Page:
To disclose fake news and investigate the world’s most shocking cases (like the murder of Saudi journalist Jamal Khashoggi) one needs nothing but a laptop connected to the internet. A Leeuwarder who was a member of Bellingcat and now works as a Visual Investigations Journalist at The New York Times, Christiaan Triebert came to Groningen to share his techniques and receive the Alumnus of the Year award at his old alma mater in Groningen.
Written by Yelena Kilina
‘I was not a golden student most days,’ Triebert starts his presentation. With a radiant smile and relaxed body language, he admits that he is honoured to be chosen for the award, but also feels somewhat awkward to see some of his professors among the audience of a large lecture hall. As an international relations and philosophy student, Triebert lived in Groningen for 5 years; it was also in Groningen where he published his first articles about refugees escaping the Syrian War and the Euromaidan protests in Ukraine.
‘Some of my friends in Groningen were Ukrainians and they talked a lot about the protests. And I thought – I want to go there and see it with my own eyes!’ He contacted a student newspaper and offered an idea of him reporting on demonstrations from the Ukrainian capital; that was a win-win solution: the newspaper wanted to publish the article and Triebert enjoyed interviewing people on-the-spot.
Love, hate and conflict research
Triebert’s interest in people and non-touristy parts of cities led him to many post-Soviet, Asian, Arabic and African countries where he made friends, enjoyed interacting with locals and learned about real life, without mainstream prejudices. Finding facts in the world where falsifications are made to provoke hate is what helped him to join the Visual Investigations team at The New York Times half a year ago. Apart from investigating the circumstances of the Jamal Khashoggi Case, he analysed an airstrike that hit a detention center for migrants near the Libyan capital using only publicly available information: social media photos, selfies, surveillance camera footage and satellite images. ‘There is so much information available online: people film and share things constantly,’ explained Triebert.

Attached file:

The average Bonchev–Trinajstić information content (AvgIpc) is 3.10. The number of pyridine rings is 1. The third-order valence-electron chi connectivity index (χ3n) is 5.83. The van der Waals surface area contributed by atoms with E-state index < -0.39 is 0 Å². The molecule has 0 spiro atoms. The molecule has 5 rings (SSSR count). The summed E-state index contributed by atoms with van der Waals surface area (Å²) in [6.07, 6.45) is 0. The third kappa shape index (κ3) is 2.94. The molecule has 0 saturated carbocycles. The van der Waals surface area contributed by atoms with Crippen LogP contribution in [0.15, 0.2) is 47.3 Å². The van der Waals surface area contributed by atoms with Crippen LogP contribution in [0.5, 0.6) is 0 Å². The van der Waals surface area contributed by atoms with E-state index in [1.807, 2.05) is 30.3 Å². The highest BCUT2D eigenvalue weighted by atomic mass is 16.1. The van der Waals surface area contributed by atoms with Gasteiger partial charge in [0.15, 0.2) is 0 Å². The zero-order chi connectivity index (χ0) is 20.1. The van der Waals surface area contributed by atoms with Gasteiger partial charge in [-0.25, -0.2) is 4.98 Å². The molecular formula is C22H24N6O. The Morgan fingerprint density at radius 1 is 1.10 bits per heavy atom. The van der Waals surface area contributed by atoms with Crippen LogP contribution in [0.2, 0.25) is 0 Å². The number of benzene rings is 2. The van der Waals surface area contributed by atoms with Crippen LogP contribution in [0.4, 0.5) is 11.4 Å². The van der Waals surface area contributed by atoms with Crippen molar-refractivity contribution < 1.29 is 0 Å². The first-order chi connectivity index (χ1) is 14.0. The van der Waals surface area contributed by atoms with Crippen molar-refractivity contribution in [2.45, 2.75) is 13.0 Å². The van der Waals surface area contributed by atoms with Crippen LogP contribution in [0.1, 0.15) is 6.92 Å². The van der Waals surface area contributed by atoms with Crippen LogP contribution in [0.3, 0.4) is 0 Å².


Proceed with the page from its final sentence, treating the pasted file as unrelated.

Open source investigation
Triebert learned how to research open source evidence when he joined the investigative group Bellingcat, well-known for its path-breaking fact-checking techniques. Those include cross-referencing social media content, video- and photo-sharing websites, street view’s archives in Google Maps as well as Russian and Chinese equivalents of popular online services. For instance, Triebert demonstrated how they managed to identify place (‘geolocation’) and time (‘chronolocation’) of a photograph thanks to the stickers on a flagpole, which was captured in Google Street View’s history. ‘We are trying to answer classic journalism questions (Who? Where? When?) with new set of toolkits,’ says Triebert who won the European Press Prize Innovation Award for his reconstruction of Turkey’s attempted military coup in 2016.
Throughout his lecture, Triebert stressed several times that 95% of open source investigation is teamwork. In order to analyse such a massive amount of information, it takes contributors from different parts of the world searching for grains of truth. As a Dutch citizen, Triebert feels safe and acknowledges that some investigators cannot reveal their names for safety reasons in their countries. Before finishing his presentation, Tribert took a selfie with more than a hundred of listeners – ‘I still cannot believe my eyes as it is here where I had my first university lecture 9 years ago!’
Had the pleasure to give a lecture in the Academy Building — coincidentally the very same lecture hall (Offerhaus) where I had my first academic class ever in 2010, 9 years ago. Fantastic to see some of my favorite teachers in the room. pic.twitter.com/qZ3p25iCqL
— Christiaan Triebert (@trbrtc) September 4, 2019
Photo by the Aduarderkring and the Young Alumni Network.